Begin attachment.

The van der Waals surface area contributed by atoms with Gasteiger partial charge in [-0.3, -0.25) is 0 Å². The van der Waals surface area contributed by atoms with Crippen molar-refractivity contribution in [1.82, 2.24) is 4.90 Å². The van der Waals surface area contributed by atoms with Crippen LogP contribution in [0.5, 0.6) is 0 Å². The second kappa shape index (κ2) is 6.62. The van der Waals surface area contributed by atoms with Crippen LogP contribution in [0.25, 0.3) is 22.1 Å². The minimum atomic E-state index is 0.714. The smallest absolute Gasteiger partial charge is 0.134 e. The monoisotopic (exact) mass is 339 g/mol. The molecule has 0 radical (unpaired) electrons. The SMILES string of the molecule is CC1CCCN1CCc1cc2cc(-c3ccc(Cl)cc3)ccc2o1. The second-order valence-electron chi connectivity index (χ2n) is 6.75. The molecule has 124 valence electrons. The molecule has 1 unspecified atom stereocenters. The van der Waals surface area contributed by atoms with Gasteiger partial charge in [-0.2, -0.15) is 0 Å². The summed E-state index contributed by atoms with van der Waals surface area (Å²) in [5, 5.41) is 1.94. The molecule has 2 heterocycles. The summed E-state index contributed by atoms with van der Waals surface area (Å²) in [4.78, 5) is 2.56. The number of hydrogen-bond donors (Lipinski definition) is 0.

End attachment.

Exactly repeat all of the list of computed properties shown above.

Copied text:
The van der Waals surface area contributed by atoms with Gasteiger partial charge in [-0.3, -0.25) is 0 Å². The van der Waals surface area contributed by atoms with Crippen molar-refractivity contribution in [1.82, 2.24) is 4.90 Å². The van der Waals surface area contributed by atoms with Crippen LogP contribution in [0.5, 0.6) is 0 Å². The second kappa shape index (κ2) is 6.62. The van der Waals surface area contributed by atoms with Crippen LogP contribution in [0.25, 0.3) is 22.1 Å². The minimum atomic E-state index is 0.714. The smallest absolute Gasteiger partial charge is 0.134 e. The monoisotopic (exact) mass is 339 g/mol. The molecule has 0 radical (unpaired) electrons. The SMILES string of the molecule is CC1CCCN1CCc1cc2cc(-c3ccc(Cl)cc3)ccc2o1. The second-order valence-electron chi connectivity index (χ2n) is 6.75. The molecule has 124 valence electrons. The molecule has 1 unspecified atom stereocenters. The van der Waals surface area contributed by atoms with Gasteiger partial charge in [-0.2, -0.15) is 0 Å². The summed E-state index contributed by atoms with van der Waals surface area (Å²) in [5, 5.41) is 1.94. The molecule has 2 heterocycles. The summed E-state index contributed by atoms with van der Waals surface area (Å²) in [4.78, 5) is 2.56. The number of hydrogen-bond donors (Lipinski definition) is 0.